Published: March 10, 2011
Now that we all know we'll be enjoying our ride to hell in a modified handbasket - rather than taking a fast train to Tampa, Gov. Scott - we can put the bad stuff behind us, right? From here on, life is going to be one big Charlie Sheen popsicle on our slow slide into obsolescence, a numb-faced yawn, just regular old life happening. Don't bet Florida Senate Pres. Mike Haridopolos' dirty blond hair on it!
Haridopolos and his cohorts in the Senate have been racing through committee after committee in Tallahassee, hoping to ram through a relatively complex, extremely controversial piece of legislation known as the Taxpayer Bill of Rights (TABOR). If all goes well, this little political euphemism will make its way to the Senate floor within the first two weeks of session, and it could wind up on next year's November ballot as a constitutional amendment initiative just in time for you to shoot yourself in the face with a teabag full of buckshot.
TABOR is nothing new. Similar attempts at capping state revenues via cold-hearted political-science algorithms have been popping up in Florida since 2008, only to be summarily discarded. What is new is the fact that there are absolutely no limits this year to how far Republicans will go to grandstand their message of cuts-cuts-cuts in the name of fiscal courage. TABOR is their new red badge.
But TABOR is also a proven failure, a fact pointed out last week by both the League of Women Voters and the non-partisan Washington, D.C., research and policy group Center on Budget and Policy Priorities. The only state to pass a similar measure, Colorado, has been living it down since 1992; it repealed the population-plus-inflation-equals-zero-sum nightmare by 2005. Twenty other states have defeated similar measures.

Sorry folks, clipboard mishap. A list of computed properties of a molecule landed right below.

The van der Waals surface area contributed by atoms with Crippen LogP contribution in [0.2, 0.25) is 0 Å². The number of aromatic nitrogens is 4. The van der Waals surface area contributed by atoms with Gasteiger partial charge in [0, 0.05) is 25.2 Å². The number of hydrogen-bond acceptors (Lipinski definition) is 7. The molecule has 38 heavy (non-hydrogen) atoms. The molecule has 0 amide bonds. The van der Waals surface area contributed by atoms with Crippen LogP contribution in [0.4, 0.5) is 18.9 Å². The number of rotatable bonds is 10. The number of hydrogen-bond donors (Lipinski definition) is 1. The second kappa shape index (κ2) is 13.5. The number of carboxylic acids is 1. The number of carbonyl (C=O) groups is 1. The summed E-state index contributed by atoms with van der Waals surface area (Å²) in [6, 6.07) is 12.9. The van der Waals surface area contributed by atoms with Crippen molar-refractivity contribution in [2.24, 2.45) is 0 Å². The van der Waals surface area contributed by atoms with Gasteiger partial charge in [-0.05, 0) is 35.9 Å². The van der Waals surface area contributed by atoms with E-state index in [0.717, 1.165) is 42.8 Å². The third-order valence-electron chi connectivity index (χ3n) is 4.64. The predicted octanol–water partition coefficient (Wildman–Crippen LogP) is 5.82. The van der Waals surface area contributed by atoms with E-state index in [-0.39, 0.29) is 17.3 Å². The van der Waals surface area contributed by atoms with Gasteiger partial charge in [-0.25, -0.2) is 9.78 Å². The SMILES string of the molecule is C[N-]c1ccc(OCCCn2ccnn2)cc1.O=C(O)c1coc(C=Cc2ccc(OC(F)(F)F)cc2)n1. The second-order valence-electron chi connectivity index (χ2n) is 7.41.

So why's it so bad? If the Center on Budget and Policy Priorities report is to be believed (hint: it is), the proposed state amendment effectively "suppresses public services over time and hinders the state's ability to provide its citizens with the quality of life they need and demand, even in prosperous times." By diminishing "population" and "inflation" down to constants - which they really can't be in a state that's probably going to see an 88 percent increase in poor old people during the next 20 years - TABOR devalues diversity and compassion. In Colorado, the measure resulted in the state dropping from 35th to 49th in K-12 education spending and 23rd to 48th in prenatal care. Florida, the report points out, is already at 49th in K-12 spending as a percentage of personal income. We can't go much lower!
The projected cuts to education, prisons, elderly care and public health services under the TABOR scheme are just one side of the equation. On the other side are decreased municipal-bond ratings that would indirectly affect the state's ability to improve its infrastructure. Florida could be weighed down with an additional $1.75 million in debt service for every $1 billion it sells in bonds, according to the CBPP report. That sound you're hearing is doom, even if it looks like the Republicans' faces are mouthing "fiscal responsibility."
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